Or Robin Koon, whose family graveyard Sabal Trail disturbed, which is part of why he helped Sierra Club, Flint Riverkeeper, and Chattahoochee Riverkeeper get standing for their recent historic victory over FERC that could still shut down Sabal Trail and already was cited in a denial of a different pipeline.

Curious how now that Sabal Trail has gotten its pipe in the ground, Ms. Grover no longer mentions “stakeholders,” just “customer needs.” Which is all Sabal Trail has been about all along: profit for a few utilities and pipeline companies, and for the frackers in the Marcellus Shale and Oklahoma and elsewhere to sell their greenhouse-gas-producing product through a 500-mile IED. Even FPL has admitted Florida needs no new electricity until 2024 at the earliest, and a stock analyst has revealed that all Sabal Trail is doing is decreasing gas shipped into Florida through FGT and Gulfstream by the same amount Sabal Trail is shipping. Why did local landowners have to give up easements for nothing but profit for utiltiies, frackers, and Spectra Energy of Houston, Texas, now owned by Enbridge of Calgary, Alberta, Canada?

But is Sabal Trail even serving those customers well? Cody Suggs reported yesterday from the Hildreth Compressor Station site near O’Brien, in Suwannee County, Florida, that power is still off there and it took two days for trees to be cleared off the access road.


Photo: Cody Suggs at Sabal Trail Hildreth Compressor Station Site 2017-09-14.

Natural gas began flowing through the Sabal Trail Pipeline in June 2017. People like John Quarterman, a Georgia landowner and activist with WWALS Watershed Coalition, a group that aims to protect watersheds in Georgia and Florida, say that federal regulators are typically asleep at the wheel for these projects.

“We have this 500-mile improvised explosive device, under our rivers, next to our schools and next to people’s houses and nobody is handling pipeline safety,” he tells ConsumerAffairs.

Well, I remember three years ago when Ms. Grover said she found it “hard to believe” that Sabal Trail was threatening landowners with eminent domain until the Valdosta Daily Times (VDT) published one of the actual letters.

Ms. Grover’s response? She used the VDT to threaten landowners with eminent domain.

That was shortly after Sabal Trail attempted to claim customers in Georgia to justify the Georgia eminent domain they were threatening, but didn’t bother to contact the local governments they claimed needed the gas.

Four years ago, Ms. Grover and Brian Fahrenthold, “the state and local government affairs director for Houston-based Spectra Energy”, told me they were “not familiar with” Spectra’s well-known public record of safety violations. She did claim everybody in Pennsylvania was happy after the infamous Steckman Ridge Compressor Station leak, for which she was called in to do spin control, which led to a rebuttal from Pennsylvania, beginning:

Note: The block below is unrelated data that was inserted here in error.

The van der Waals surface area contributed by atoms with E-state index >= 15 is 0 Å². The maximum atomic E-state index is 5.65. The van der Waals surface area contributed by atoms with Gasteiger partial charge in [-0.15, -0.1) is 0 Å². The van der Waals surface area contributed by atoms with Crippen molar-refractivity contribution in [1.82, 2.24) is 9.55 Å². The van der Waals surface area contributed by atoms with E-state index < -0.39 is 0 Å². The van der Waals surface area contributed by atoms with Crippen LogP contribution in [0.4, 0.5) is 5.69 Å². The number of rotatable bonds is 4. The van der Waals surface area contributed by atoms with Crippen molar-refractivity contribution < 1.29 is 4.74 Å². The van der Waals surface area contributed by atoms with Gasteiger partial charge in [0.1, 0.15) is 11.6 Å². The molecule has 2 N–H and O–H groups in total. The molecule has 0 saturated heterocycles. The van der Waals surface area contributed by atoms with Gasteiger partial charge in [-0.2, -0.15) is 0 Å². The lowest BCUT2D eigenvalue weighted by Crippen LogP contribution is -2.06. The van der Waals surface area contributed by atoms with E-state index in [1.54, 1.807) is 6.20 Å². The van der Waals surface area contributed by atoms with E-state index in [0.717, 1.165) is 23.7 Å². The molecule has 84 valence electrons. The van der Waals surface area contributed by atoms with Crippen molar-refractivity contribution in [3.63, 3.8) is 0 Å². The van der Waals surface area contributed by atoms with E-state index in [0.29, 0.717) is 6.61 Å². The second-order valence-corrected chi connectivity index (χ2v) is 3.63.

“I speak for more than a dozen families who live next to or near the problematic compressor facility; and your statement is incorrect and misleading.”

Neither Ms. Grover nor Spectra Energy ever responded to that rebuttal, to my knowledge.

Please let me be clear: this is not about Ms. Grover personally. As I told her the first time I met her, she is the best I have ever seen at doing her job. Which is to market her company.

Too bad her company is a pipeline company that gouged under our rivers, causing a frac-out and sinkholes, destroyed farmlands, goes right past schools and homes, and has already leaked hazardous Mercaptan at its Dunnellon, Florida, Compressor Station site.

That Steckman Ridge Compressor Station blowout? They called in Ms. Grover because another “stakeholder outreach” Spectra Energy rep. had to backtrack. And for that 2009 incident, the Commonwealth of Pennsylvania fined Spectra in 2010.

Back to the ConsumerAffairs story:

Sinkholes and hurricanes

Florida’s landscape is characterized by karst terrain, or land made of porous limestone, caverns, and water dissolving into the bedrock, all of which are a recipe for sinkholes. Man-made infrastructure can increase the chance of a sinkhole forming, and so can intense rain.

“Man-induced sinkholes typically involve collapse of old mine workings, drainage infrastructure or other underground workings,” explained meteorologist Jim Andrews in one recent report. “Naturally, such can fail over time, and rainfall can be a major factor.”

In fact, at least four homes have been evacuated in central Florida this week after sinkholes formed in the wake of Hurricane Irma, according to reporters on the scene. Still, Enbridge Energy says that their pipeline can handle sinkhole-prone terrain.

Well, we’ve already come pretty close to finding out, with a sinkhole a half mile away Monday from Sabal Trail’s sister Florida Southeast Connection (FSC).